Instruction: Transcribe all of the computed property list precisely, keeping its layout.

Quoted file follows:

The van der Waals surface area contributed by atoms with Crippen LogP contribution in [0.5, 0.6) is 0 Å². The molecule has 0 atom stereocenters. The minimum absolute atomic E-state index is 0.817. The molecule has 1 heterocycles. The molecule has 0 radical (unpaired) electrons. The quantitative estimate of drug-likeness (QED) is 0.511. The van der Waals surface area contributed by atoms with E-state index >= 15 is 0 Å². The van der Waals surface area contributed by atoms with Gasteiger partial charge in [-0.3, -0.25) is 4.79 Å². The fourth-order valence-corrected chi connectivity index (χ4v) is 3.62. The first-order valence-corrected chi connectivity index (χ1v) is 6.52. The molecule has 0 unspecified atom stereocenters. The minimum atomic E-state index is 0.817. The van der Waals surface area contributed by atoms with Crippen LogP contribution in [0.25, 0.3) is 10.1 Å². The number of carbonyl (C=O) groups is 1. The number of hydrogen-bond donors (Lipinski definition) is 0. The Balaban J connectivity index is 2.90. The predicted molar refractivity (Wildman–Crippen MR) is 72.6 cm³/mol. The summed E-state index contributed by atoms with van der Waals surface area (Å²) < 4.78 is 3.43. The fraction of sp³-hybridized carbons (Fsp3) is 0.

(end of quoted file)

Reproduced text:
The van der Waals surface area contributed by atoms with Crippen LogP contribution in [0.5, 0.6) is 0 Å². The molecule has 0 atom stereocenters. The minimum absolute atomic E-state index is 0.817. The molecule has 1 heterocycles. The molecule has 0 radical (unpaired) electrons. The quantitative estimate of drug-likeness (QED) is 0.511. The van der Waals surface area contributed by atoms with E-state index >= 15 is 0 Å². The van der Waals surface area contributed by atoms with Gasteiger partial charge in [-0.3, -0.25) is 4.79 Å². The fourth-order valence-corrected chi connectivity index (χ4v) is 3.62. The first-order valence-corrected chi connectivity index (χ1v) is 6.52. The molecule has 0 unspecified atom stereocenters. The minimum atomic E-state index is 0.817. The van der Waals surface area contributed by atoms with Crippen LogP contribution in [0.25, 0.3) is 10.1 Å². The number of carbonyl (C=O) groups is 1. The number of hydrogen-bond donors (Lipinski definition) is 0. The Balaban J connectivity index is 2.90. The predicted molar refractivity (Wildman–Crippen MR) is 72.6 cm³/mol. The summed E-state index contributed by atoms with van der Waals surface area (Å²) < 4.78 is 3.43. The fraction of sp³-hybridized carbons (Fsp3) is 0.